This job is sometimes referred to by alternative titles
Locksmiths maintain, repair, install and replace locks, keys, safes, electronic locking devices and access control systems in businesses, private homes, building sites and vehicles.
Apprentice locksmiths with one to three years' experience usually earn
$15-$20 per hour
Qualified locksmiths with more than three years’ experience usually earn
$25-$29 per hour
Source: NZ Locksmith Association, 2015.
Pay for locksmiths varies depending on experience, allowances and location.
- Apprentice locksmiths may start on the minimum apprentice rate but usually start on about $15 an hour, with their pay increasing up to $20 as they gain skills and unit standards.
- Qualified locksmiths with one to three years' experience usually earn between $20 and $25.
- Qualified locksmiths with more than three years' experience can earn between $25 and $29.
- Self-employed locksmiths may earn considerably more than this, depending on the success of their business.
Locksmiths can also earn a commission if they are entitled to a percentage of any after-hours call-out fee.
Source: New Zealand Locksmith Association, 2015.
- Ministry of Business, Innovation, and Employment website - information about minimum pay rates
- MoreBusiness.com website - use this calculator to convert pay and salary information
(This information is a guide only. Find out more about the figures and diagrams in our job information)
What you will do
Locksmiths may do some or all of the following:
- install and repair locks, safes, alarm systems and electronic locks
- cut or make keys to fit locks and reset combination locks
- open jammed locks and safes
- advise clients on locks, safes and general security needs
- develop and design master key systems
- unlock vehicles and make replacement keys if necessary
- develop and design electronic key systems and alarms, including transponder keys
- help law enforcement agencies with tenancy evictions, repossessions, search warrants, and forensic investigations.
Skills and knowledge
Locksmiths need to have knowledge of:
- master keying, key making and key cutting
- different lock types, safes and locking mechanisms
- lock repair methods and locksmith workshop equipment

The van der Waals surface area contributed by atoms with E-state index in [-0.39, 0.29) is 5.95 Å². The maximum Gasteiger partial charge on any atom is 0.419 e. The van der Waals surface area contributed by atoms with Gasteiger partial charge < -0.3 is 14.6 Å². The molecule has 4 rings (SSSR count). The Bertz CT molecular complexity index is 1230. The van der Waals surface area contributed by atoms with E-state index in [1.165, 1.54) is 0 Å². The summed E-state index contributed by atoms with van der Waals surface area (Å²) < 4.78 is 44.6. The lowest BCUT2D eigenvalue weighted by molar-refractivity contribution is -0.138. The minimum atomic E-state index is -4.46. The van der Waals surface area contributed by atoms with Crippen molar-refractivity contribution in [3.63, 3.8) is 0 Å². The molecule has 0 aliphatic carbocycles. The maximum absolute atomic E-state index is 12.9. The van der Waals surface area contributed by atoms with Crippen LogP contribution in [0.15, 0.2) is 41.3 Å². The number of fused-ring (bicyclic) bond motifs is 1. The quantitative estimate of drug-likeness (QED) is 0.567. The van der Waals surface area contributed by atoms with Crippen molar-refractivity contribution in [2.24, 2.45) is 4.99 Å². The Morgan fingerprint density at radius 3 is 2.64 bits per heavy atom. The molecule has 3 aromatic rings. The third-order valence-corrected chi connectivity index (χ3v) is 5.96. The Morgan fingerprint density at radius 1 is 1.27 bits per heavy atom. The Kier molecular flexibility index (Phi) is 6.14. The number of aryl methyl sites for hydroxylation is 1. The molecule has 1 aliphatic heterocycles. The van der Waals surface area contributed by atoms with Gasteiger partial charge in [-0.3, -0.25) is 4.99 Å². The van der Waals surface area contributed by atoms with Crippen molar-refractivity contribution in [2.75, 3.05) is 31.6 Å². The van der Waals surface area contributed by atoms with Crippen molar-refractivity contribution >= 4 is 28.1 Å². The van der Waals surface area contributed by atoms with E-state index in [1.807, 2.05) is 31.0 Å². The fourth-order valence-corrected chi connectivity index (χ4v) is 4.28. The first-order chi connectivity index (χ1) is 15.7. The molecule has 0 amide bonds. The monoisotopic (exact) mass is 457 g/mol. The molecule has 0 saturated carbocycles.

- security alarm systems
- electronic security systems.
- work regular business hours, but may also be on call and have to work at night or during weekends
- often work from a mobile workshop in a van and travel within their region to do jobs
- may work in workshops and travel to jobs at businesses, private homes and vehicles.
What's the job really like?
Dion Di Leva - Locksmith
How did you get into locksmithing?
"I had a cousin who did locksmithing over in Australia and he mentioned it might be a good idea. I started doing work experience through the Gateway programme and when I finished school I started as a trainee. That developed into an apprenticeship, which I was on for two and a half years."
Has this been a good choice for you?
"Trade’s definitely a good idea. Getting trained and paid at the same time is pretty good. I’ve got no debt and am pretty well set up for the future."
What do you like most?
"I like the variety. There are elements of engineering, woodworking and electronics so definitely always something different. The exciting jobs are picking locks, it’s like a little puzzle. I had to pick open a lock on a Porsche, it’s got a lot of technology in it to prevent you from doing it, and being able to bypass that was a lot of fun, very rewarding.
"I’m interested in the electronic side of automotives, so at the moment I’m doing electronic keys and proximity keys – you don’t have to physically put a key in the ignition any more. It’s all moving to access control stuff, when even your phone will open the door."